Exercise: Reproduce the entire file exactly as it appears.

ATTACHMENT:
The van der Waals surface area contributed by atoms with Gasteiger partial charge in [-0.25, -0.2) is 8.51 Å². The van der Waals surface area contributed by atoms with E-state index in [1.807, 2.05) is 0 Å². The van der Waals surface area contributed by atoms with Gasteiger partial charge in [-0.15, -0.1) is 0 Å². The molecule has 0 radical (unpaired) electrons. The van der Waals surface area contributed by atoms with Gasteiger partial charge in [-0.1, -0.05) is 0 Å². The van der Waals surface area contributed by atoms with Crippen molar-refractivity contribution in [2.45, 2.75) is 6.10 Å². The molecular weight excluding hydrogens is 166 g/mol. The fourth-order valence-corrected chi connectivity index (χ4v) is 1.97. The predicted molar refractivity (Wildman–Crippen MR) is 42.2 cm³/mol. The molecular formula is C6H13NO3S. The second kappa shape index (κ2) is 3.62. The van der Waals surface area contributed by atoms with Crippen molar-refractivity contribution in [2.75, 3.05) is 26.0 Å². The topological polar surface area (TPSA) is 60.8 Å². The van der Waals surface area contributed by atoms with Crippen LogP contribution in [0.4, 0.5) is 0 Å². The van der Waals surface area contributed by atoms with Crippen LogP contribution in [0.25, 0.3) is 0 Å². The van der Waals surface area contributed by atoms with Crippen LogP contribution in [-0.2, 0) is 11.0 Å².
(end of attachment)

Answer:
The van der Waals surface area contributed by atoms with Gasteiger partial charge in [-0.25, -0.2) is 8.51 Å². The van der Waals surface area contributed by atoms with E-state index in [1.807, 2.05) is 0 Å². The van der Waals surface area contributed by atoms with Gasteiger partial charge in [-0.15, -0.1) is 0 Å². The molecule has 0 radical (unpaired) electrons. The van der Waals surface area contributed by atoms with Gasteiger partial charge in [-0.1, -0.05) is 0 Å². The van der Waals surface area contributed by atoms with Crippen molar-refractivity contribution in [2.45, 2.75) is 6.10 Å². The molecular weight excluding hydrogens is 166 g/mol. The fourth-order valence-corrected chi connectivity index (χ4v) is 1.97. The predicted molar refractivity (Wildman–Crippen MR) is 42.2 cm³/mol. The molecular formula is C6H13NO3S. The second kappa shape index (κ2) is 3.62. The van der Waals surface area contributed by atoms with Crippen molar-refractivity contribution in [2.75, 3.05) is 26.0 Å². The topological polar surface area (TPSA) is 60.8 Å². The van der Waals surface area contributed by atoms with Crippen LogP contribution in [0.4, 0.5) is 0 Å². The van der Waals surface area contributed by atoms with Crippen LogP contribution in [0.25, 0.3) is 0 Å². The van der Waals surface area contributed by atoms with Crippen LogP contribution in [-0.2, 0) is 11.0 Å².